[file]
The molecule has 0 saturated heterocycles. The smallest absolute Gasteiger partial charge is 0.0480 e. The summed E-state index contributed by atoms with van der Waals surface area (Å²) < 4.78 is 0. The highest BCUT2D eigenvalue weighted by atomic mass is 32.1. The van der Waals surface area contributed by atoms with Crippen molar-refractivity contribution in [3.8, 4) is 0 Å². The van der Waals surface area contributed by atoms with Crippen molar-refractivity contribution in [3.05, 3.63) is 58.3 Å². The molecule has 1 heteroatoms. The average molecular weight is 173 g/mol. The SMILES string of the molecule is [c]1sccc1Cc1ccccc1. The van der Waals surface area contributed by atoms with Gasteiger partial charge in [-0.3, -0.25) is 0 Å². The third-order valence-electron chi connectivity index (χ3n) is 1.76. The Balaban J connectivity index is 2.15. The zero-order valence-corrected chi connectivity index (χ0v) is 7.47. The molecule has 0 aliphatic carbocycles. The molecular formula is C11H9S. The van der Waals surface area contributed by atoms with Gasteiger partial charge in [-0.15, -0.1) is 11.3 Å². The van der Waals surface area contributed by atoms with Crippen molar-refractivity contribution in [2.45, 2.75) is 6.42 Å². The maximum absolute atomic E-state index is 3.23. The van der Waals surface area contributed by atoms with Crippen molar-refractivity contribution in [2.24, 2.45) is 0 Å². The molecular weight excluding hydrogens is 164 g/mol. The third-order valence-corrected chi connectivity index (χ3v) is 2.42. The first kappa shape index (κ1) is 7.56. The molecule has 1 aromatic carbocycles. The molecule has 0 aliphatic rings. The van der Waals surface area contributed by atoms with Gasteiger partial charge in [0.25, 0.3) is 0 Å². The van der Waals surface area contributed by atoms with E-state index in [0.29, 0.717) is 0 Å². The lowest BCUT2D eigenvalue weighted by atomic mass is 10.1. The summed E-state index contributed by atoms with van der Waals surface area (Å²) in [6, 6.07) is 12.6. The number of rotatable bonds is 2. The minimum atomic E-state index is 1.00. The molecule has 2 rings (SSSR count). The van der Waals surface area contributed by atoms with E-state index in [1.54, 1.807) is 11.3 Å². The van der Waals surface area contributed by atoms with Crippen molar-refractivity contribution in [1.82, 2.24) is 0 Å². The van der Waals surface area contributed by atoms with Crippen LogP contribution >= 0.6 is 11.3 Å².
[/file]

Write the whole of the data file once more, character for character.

The molecule has 0 saturated heterocycles. The smallest absolute Gasteiger partial charge is 0.0480 e. The summed E-state index contributed by atoms with van der Waals surface area (Å²) < 4.78 is 0. The highest BCUT2D eigenvalue weighted by atomic mass is 32.1. The van der Waals surface area contributed by atoms with Crippen molar-refractivity contribution in [3.8, 4) is 0 Å². The van der Waals surface area contributed by atoms with Crippen molar-refractivity contribution in [3.05, 3.63) is 58.3 Å². The molecule has 1 heteroatoms. The average molecular weight is 173 g/mol. The SMILES string of the molecule is [c]1sccc1Cc1ccccc1. The van der Waals surface area contributed by atoms with Gasteiger partial charge in [-0.3, -0.25) is 0 Å². The third-order valence-electron chi connectivity index (χ3n) is 1.76. The Balaban J connectivity index is 2.15. The zero-order valence-corrected chi connectivity index (χ0v) is 7.47. The molecule has 0 aliphatic carbocycles. The molecular formula is C11H9S. The van der Waals surface area contributed by atoms with Gasteiger partial charge in [-0.15, -0.1) is 11.3 Å². The van der Waals surface area contributed by atoms with Crippen molar-refractivity contribution in [2.45, 2.75) is 6.42 Å². The maximum absolute atomic E-state index is 3.23. The van der Waals surface area contributed by atoms with Crippen molar-refractivity contribution in [2.24, 2.45) is 0 Å². The molecular weight excluding hydrogens is 164 g/mol. The third-order valence-corrected chi connectivity index (χ3v) is 2.42. The first kappa shape index (κ1) is 7.56. The molecule has 1 aromatic carbocycles. The molecule has 0 aliphatic rings. The van der Waals surface area contributed by atoms with Gasteiger partial charge in [0.25, 0.3) is 0 Å². The van der Waals surface area contributed by atoms with E-state index in [0.29, 0.717) is 0 Å². The lowest BCUT2D eigenvalue weighted by atomic mass is 10.1. The summed E-state index contributed by atoms with van der Waals surface area (Å²) in [6, 6.07) is 12.6. The number of rotatable bonds is 2. The minimum atomic E-state index is 1.00. The molecule has 2 rings (SSSR count). The van der Waals surface area contributed by atoms with E-state index in [1.54, 1.807) is 11.3 Å². The van der Waals surface area contributed by atoms with Crippen molar-refractivity contribution in [1.82, 2.24) is 0 Å². The van der Waals surface area contributed by atoms with Crippen LogP contribution >= 0.6 is 11.3 Å².